An All-Purpose Spinach Substitute
Lastly, we cannot forget that anytime spinach is called for in a recipe, most of the time, arugula can be a ready substitute. The flavor is different, but the texture is the same in many cases. Oftentimes, the flavor difference enhances whatever you’re adding it to! For example, try adding fresh leaves to your scrambled eggs or omelette in the morning with feta. To top it all off, arugula is easier to grow at home (particularly indoors) than spinach is
Nutritional Benefits of Arugula
Arugula is known for having antioxidants which are cancer-fighting components, as well as a variety of other vital nutrients. Arugula is high in vitamins A, K, and C. It has been used for centuries to treat a variety of illnesses, from erectile dysfunction to poor vision. The famous Mediterranian diet traditionally contains arugula as it is native to that region of the world.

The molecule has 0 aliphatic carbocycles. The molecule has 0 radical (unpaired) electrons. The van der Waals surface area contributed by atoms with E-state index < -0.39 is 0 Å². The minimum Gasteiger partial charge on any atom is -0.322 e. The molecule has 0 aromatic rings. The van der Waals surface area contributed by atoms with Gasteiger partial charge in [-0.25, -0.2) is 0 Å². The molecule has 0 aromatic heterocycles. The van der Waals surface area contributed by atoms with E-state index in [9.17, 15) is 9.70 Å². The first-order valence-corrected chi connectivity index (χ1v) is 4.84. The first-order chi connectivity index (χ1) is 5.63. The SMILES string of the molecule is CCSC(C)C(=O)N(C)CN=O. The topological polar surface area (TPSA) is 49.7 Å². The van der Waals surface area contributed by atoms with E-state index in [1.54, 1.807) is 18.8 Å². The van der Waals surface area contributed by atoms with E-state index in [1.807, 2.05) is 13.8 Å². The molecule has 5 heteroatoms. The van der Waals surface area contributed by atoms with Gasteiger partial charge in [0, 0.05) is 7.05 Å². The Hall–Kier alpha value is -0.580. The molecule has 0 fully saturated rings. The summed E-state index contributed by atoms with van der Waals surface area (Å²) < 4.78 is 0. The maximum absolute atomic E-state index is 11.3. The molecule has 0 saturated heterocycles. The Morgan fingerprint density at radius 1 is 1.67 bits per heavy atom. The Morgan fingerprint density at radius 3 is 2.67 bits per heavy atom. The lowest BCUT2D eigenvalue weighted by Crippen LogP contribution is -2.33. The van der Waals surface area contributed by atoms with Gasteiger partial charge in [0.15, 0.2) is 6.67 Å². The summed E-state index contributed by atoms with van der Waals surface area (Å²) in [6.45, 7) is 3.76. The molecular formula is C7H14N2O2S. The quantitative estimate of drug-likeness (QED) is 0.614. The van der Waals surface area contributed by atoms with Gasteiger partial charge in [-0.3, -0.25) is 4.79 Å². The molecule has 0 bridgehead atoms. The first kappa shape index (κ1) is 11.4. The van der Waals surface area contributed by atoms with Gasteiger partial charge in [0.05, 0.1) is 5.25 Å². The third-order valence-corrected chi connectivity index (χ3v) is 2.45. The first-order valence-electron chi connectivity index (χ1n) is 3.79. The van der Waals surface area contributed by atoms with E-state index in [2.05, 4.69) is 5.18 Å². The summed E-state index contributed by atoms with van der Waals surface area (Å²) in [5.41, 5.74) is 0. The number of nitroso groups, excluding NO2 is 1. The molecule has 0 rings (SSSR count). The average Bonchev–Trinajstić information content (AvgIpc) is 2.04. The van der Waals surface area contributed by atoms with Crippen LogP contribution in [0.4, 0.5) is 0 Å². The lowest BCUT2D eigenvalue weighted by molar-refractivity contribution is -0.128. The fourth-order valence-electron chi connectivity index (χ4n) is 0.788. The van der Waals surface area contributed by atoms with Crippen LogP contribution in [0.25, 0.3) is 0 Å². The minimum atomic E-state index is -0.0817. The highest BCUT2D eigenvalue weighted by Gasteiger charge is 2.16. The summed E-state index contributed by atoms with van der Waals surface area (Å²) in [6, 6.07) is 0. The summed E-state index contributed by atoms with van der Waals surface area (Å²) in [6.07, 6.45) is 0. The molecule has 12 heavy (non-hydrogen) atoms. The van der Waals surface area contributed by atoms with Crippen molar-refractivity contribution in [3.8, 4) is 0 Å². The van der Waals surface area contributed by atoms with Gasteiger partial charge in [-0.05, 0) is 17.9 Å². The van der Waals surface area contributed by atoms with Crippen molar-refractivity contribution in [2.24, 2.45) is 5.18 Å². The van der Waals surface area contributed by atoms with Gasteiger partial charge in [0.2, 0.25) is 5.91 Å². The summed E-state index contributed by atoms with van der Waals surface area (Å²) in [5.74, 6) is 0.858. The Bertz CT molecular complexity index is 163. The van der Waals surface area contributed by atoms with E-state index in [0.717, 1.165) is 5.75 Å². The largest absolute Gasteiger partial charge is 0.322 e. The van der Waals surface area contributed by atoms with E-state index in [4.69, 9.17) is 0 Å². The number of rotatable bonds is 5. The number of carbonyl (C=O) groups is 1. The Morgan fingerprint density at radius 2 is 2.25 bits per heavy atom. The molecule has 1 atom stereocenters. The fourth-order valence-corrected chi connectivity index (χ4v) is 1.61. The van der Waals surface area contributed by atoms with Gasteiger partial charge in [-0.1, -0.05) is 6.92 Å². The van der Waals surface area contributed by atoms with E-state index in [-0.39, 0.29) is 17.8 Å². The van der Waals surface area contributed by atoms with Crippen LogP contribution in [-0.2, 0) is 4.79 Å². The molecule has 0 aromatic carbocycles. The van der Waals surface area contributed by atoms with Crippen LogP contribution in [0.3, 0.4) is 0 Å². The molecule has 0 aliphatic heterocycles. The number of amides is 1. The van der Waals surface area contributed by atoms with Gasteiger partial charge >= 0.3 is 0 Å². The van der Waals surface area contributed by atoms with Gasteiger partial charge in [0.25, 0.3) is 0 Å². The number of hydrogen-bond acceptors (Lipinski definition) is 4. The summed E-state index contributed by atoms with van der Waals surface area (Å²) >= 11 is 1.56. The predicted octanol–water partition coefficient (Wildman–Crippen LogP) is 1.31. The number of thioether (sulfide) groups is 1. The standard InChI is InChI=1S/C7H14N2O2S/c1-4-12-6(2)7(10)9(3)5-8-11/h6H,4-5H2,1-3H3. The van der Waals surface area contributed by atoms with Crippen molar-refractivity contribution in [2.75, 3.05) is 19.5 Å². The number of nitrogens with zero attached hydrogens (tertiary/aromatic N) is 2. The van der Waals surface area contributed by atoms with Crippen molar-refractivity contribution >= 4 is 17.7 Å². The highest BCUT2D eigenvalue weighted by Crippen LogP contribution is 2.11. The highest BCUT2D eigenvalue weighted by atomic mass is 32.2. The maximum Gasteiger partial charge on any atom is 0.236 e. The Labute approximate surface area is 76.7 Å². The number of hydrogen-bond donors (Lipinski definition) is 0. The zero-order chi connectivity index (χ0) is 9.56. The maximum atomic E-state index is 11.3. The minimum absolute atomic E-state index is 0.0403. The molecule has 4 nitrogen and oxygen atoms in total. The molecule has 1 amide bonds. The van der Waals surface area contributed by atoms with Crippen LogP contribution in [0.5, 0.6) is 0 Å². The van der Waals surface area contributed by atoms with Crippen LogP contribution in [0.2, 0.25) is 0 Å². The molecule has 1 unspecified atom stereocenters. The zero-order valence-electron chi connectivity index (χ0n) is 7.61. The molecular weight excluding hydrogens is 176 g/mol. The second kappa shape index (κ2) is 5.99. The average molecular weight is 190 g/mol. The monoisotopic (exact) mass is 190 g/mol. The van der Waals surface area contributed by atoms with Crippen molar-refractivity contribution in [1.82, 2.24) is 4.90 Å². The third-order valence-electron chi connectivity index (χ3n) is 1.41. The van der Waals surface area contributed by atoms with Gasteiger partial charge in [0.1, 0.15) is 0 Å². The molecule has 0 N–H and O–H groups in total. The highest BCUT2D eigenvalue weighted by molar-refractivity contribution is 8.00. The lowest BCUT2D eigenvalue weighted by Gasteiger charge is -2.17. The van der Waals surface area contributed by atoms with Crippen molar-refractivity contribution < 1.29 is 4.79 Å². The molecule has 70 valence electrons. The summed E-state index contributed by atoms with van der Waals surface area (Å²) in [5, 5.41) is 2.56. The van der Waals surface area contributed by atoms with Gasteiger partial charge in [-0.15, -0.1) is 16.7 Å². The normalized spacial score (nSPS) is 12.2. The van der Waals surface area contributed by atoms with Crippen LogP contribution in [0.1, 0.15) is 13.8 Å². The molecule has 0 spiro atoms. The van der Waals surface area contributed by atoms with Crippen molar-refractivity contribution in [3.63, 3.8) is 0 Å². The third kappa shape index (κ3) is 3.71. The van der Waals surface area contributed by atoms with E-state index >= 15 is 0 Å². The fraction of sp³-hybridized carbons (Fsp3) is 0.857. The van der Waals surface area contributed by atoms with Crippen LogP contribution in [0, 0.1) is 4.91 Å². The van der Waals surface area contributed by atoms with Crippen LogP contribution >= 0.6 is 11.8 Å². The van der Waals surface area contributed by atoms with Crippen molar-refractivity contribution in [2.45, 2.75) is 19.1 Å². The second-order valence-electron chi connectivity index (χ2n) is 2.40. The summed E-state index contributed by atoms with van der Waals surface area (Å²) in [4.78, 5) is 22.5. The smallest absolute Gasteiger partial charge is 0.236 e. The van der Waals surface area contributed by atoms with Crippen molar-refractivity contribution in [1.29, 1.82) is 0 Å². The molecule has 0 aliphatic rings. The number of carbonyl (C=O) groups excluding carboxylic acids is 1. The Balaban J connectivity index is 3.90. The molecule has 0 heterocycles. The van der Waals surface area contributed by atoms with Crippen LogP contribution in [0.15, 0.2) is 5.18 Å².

When to Harvest Arugula
Arugula is best harvested anytime before it flowers. Give the plants bright shade and avoid direct sunlight for too much of the day to prevent premature flowering. As soon as the flower comes on, the texture and flavor of the leaves take a downward spiral. Anytime from cotyledon emergence and before the flowers develop is a perfect time for harvesting! Some can’t tell much of a difference, but they say that the older the leaves are, the stronger the flavor. For a light peppery flavor, harvest young leaves.